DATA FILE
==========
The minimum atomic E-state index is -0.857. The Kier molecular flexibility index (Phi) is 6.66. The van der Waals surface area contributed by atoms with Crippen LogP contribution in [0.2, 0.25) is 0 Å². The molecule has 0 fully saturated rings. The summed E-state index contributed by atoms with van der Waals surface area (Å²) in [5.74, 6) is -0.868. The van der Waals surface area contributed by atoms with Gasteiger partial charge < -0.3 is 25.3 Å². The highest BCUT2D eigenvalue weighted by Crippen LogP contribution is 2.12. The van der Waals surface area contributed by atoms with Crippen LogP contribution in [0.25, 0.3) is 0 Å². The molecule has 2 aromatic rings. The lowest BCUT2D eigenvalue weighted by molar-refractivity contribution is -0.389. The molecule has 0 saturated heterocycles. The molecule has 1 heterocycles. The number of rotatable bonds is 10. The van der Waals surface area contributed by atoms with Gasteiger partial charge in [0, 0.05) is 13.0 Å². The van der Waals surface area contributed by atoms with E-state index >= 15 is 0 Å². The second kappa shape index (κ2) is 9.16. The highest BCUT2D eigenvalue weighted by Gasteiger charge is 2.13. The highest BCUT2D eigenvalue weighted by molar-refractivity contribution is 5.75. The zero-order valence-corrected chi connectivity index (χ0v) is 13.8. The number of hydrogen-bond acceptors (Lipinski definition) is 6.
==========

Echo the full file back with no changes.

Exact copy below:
The minimum atomic E-state index is -0.857. The Kier molecular flexibility index (Phi) is 6.66. The van der Waals surface area contributed by atoms with Crippen LogP contribution in [0.2, 0.25) is 0 Å². The molecule has 0 fully saturated rings. The summed E-state index contributed by atoms with van der Waals surface area (Å²) in [5.74, 6) is -0.868. The van der Waals surface area contributed by atoms with Gasteiger partial charge < -0.3 is 25.3 Å². The highest BCUT2D eigenvalue weighted by Crippen LogP contribution is 2.12. The van der Waals surface area contributed by atoms with Crippen LogP contribution in [0.25, 0.3) is 0 Å². The molecule has 2 aromatic rings. The lowest BCUT2D eigenvalue weighted by molar-refractivity contribution is -0.389. The molecule has 0 saturated heterocycles. The molecule has 1 heterocycles. The number of rotatable bonds is 10. The van der Waals surface area contributed by atoms with Gasteiger partial charge in [0, 0.05) is 13.0 Å². The van der Waals surface area contributed by atoms with E-state index >= 15 is 0 Å². The second kappa shape index (κ2) is 9.16. The highest BCUT2D eigenvalue weighted by Gasteiger charge is 2.13. The highest BCUT2D eigenvalue weighted by molar-refractivity contribution is 5.75. The zero-order valence-corrected chi connectivity index (χ0v) is 13.8. The number of hydrogen-bond acceptors (Lipinski definition) is 6.